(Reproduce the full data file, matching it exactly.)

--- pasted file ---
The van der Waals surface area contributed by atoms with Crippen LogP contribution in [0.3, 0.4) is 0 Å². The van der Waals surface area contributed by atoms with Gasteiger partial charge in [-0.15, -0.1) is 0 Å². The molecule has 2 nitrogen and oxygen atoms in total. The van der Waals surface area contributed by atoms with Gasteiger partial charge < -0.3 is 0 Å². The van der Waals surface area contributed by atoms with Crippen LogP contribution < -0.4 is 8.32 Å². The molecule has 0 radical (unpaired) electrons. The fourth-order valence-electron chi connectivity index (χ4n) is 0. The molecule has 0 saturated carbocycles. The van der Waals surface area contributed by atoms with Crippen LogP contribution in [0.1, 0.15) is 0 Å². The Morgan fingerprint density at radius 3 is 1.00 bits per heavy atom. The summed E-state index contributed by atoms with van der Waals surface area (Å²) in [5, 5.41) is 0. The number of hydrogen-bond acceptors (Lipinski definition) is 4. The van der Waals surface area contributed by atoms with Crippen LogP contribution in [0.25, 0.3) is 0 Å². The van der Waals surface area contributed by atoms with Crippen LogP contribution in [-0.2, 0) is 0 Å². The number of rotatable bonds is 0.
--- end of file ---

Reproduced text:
The van der Waals surface area contributed by atoms with Crippen LogP contribution in [0.3, 0.4) is 0 Å². The van der Waals surface area contributed by atoms with Gasteiger partial charge in [-0.15, -0.1) is 0 Å². The molecule has 2 nitrogen and oxygen atoms in total. The van der Waals surface area contributed by atoms with Gasteiger partial charge < -0.3 is 0 Å². The van der Waals surface area contributed by atoms with Crippen LogP contribution < -0.4 is 8.32 Å². The molecule has 0 radical (unpaired) electrons. The fourth-order valence-electron chi connectivity index (χ4n) is 0. The molecule has 0 saturated carbocycles. The van der Waals surface area contributed by atoms with Crippen LogP contribution in [0.1, 0.15) is 0 Å². The Morgan fingerprint density at radius 3 is 1.00 bits per heavy atom. The summed E-state index contributed by atoms with van der Waals surface area (Å²) in [5, 5.41) is 0. The number of hydrogen-bond acceptors (Lipinski definition) is 4. The van der Waals surface area contributed by atoms with Crippen LogP contribution in [0.25, 0.3) is 0 Å². The van der Waals surface area contributed by atoms with Crippen LogP contribution in [-0.2, 0) is 0 Å². The number of rotatable bonds is 0.